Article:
Complexifying notions of heritage language learning: Investigating learners' social identities and opportunities for academic learning in a heterogeneous spanish class at a bilingual school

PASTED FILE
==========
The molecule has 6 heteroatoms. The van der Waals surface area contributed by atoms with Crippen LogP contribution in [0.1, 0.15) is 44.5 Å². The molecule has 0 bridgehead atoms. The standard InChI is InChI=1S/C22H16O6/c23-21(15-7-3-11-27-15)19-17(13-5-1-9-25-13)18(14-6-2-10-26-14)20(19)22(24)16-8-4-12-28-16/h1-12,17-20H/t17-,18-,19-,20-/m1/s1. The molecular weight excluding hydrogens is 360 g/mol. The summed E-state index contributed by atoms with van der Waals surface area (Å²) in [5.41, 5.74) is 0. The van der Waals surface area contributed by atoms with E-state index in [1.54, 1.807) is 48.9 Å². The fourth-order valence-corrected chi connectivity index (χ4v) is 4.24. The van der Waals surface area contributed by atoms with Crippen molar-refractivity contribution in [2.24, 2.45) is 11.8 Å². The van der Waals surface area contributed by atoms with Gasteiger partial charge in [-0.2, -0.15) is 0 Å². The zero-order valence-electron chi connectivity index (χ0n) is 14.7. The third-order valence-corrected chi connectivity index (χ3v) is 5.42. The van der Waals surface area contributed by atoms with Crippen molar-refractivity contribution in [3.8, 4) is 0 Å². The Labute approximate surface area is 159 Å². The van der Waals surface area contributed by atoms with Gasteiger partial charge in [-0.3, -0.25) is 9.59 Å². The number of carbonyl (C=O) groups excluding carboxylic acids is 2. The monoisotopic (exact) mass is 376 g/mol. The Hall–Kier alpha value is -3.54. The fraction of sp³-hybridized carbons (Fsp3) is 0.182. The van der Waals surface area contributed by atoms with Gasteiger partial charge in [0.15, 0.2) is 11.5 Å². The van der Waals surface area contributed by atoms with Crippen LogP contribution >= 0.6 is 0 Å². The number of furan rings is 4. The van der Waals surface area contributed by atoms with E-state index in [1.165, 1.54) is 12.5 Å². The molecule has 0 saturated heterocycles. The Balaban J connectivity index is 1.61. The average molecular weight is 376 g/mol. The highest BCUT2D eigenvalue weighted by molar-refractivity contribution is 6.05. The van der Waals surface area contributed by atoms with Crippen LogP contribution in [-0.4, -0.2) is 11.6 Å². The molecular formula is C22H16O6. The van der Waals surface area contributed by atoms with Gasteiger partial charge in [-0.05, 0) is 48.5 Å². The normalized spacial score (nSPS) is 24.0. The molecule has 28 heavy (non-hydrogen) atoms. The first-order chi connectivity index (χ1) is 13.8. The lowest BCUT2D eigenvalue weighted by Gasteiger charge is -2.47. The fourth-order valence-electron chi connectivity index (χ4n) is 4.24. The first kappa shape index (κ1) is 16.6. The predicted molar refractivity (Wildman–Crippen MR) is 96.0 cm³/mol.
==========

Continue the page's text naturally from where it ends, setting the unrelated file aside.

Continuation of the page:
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The research reported here about a Spanish classroom in a bilingual school lends support for the overarching claim that classroom discourse can reveal important information about how students' self-identification evolves over time and how self-identification shapes opportunities for learning, mostly because such analysis shines light on ideologies and assumptions about language and language users in play. Classroom discourse therefore has the potential to disrupt prevalent ideologies about language learners and users and the activity of language learning. In practice, the focal school's attempts to categorize their diverse student body using the labels "Spanish-dominant" and "English-dominant" created a rigid hierarchical structure that students were unable to traverse. These labels engendered serious tensions in the classroom as students negotiated social identities through discourse and interaction. The study also examines the influence of the school's labeling practices on students' social identities (Wortham, 2006) as they evolved over time. In the unpacking of the classroom discourse, various ideologies and assumptions embedded in the school categorization system are examined in detail. Finally, the impact of students' social identities on their learning identities (Wortham, 2006) in the Spanish classroom as well their opportunities for learning is analyzed. This dissertation argues that school labels applied to students constrained the social identities available to them in class. Adopting Wortham's (2006) core notion that social identification and academic learning are deeply interdependent, the findings suggest that the curriculum and instruction in Ms. Flores' class were mostly geared toward the so-called "English-dominant" beginners and therefore, the path for the so-called "advanced Spanish-dominant" group was fraught with difficulty. In essence, the "advanced Spanish-dominant" group fell through the cracks educationally, which is not a new story as it is widely recognized that it is precisely these students whom the educational system has underserved for decades. The overall argument emerging from analysis is that institutions and educators must work collaboratively to reflect upon the impact that their classification systems and labeling practices have on social identities and learning identities available to students and to consider what implications this might have for student learning and students' overall experiences in schools. Furthermore, instead of blindly implementing the curriculum, educators ought to consider the actual consequences of the enacted curriculum for a diverse student population. Lastly, a (re)conceptualization of all learners as "emergent bilinguals" (García, 2009) is provided as an alternative to current approaches in classifying language learners in U.S. schools. This study argues for extending the term "emergent bilinguals" beyond referring to just heritage language learners (HLLs) learning English to include foreign language learners (FLLs) learning a language other than English. This (re)conceptualization is unique in that it challenges the longstanding notion that FLLs are simply monolingual learners acquiring a new and separate linguistic system. It also more adequately recognizes the great variation in the population usually referred to as HLLs. In sum, the move to employ the term "emergent bilingual" and the concept of emergent bilingualism to language education situations in U.S. schools offers an alternative perspective on heterogeneous groupings of language learners and users and has the potential to restore educational equity and harness bilingualism as a resource for all.